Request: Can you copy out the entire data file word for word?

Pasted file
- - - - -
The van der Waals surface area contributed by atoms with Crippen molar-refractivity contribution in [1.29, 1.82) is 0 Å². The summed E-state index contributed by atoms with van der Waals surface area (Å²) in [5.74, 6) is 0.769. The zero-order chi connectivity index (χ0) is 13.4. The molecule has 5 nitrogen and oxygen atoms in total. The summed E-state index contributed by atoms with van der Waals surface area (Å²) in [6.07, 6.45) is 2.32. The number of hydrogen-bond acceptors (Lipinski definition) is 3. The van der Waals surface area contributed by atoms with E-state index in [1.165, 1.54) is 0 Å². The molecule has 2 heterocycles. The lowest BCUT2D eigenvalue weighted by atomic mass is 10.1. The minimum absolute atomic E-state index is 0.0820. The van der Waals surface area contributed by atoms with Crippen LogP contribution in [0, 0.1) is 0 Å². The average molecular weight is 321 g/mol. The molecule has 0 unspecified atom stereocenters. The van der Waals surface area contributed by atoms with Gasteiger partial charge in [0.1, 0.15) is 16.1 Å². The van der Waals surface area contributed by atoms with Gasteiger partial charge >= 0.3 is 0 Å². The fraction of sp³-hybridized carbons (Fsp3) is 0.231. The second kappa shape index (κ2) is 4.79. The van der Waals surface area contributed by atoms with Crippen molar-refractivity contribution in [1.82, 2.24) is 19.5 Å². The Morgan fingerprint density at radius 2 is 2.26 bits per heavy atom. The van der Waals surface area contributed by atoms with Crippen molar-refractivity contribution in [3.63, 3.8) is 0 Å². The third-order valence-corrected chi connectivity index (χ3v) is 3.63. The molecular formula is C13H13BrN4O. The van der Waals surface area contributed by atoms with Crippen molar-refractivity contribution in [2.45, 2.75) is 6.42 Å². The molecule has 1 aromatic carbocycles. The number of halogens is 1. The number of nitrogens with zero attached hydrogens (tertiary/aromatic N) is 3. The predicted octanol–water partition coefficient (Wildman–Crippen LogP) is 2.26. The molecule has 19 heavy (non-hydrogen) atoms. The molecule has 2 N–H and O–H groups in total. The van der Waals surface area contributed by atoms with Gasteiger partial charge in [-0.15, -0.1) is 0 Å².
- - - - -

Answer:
The van der Waals surface area contributed by atoms with Crippen molar-refractivity contribution in [1.29, 1.82) is 0 Å². The summed E-state index contributed by atoms with van der Waals surface area (Å²) in [5.74, 6) is 0.769. The zero-order chi connectivity index (χ0) is 13.4. The molecule has 5 nitrogen and oxygen atoms in total. The summed E-state index contributed by atoms with van der Waals surface area (Å²) in [6.07, 6.45) is 2.32. The number of hydrogen-bond acceptors (Lipinski definition) is 3. The van der Waals surface area contributed by atoms with E-state index in [1.165, 1.54) is 0 Å². The molecule has 2 heterocycles. The lowest BCUT2D eigenvalue weighted by atomic mass is 10.1. The minimum absolute atomic E-state index is 0.0820. The van der Waals surface area contributed by atoms with Crippen LogP contribution in [0, 0.1) is 0 Å². The average molecular weight is 321 g/mol. The molecule has 0 unspecified atom stereocenters. The van der Waals surface area contributed by atoms with Gasteiger partial charge in [0.1, 0.15) is 16.1 Å². The van der Waals surface area contributed by atoms with Gasteiger partial charge >= 0.3 is 0 Å². The fraction of sp³-hybridized carbons (Fsp3) is 0.231. The second kappa shape index (κ2) is 4.79. The van der Waals surface area contributed by atoms with Crippen molar-refractivity contribution in [1.82, 2.24) is 19.5 Å². The Morgan fingerprint density at radius 2 is 2.26 bits per heavy atom. The van der Waals surface area contributed by atoms with Crippen molar-refractivity contribution in [3.63, 3.8) is 0 Å². The third-order valence-corrected chi connectivity index (χ3v) is 3.63. The molecular formula is C13H13BrN4O. The van der Waals surface area contributed by atoms with Crippen molar-refractivity contribution in [2.45, 2.75) is 6.42 Å². The molecule has 1 aromatic carbocycles. The number of halogens is 1. The number of nitrogens with zero attached hydrogens (tertiary/aromatic N) is 3. The predicted octanol–water partition coefficient (Wildman–Crippen LogP) is 2.26. The molecule has 19 heavy (non-hydrogen) atoms. The molecule has 2 N–H and O–H groups in total. The van der Waals surface area contributed by atoms with Gasteiger partial charge in [-0.15, -0.1) is 0 Å².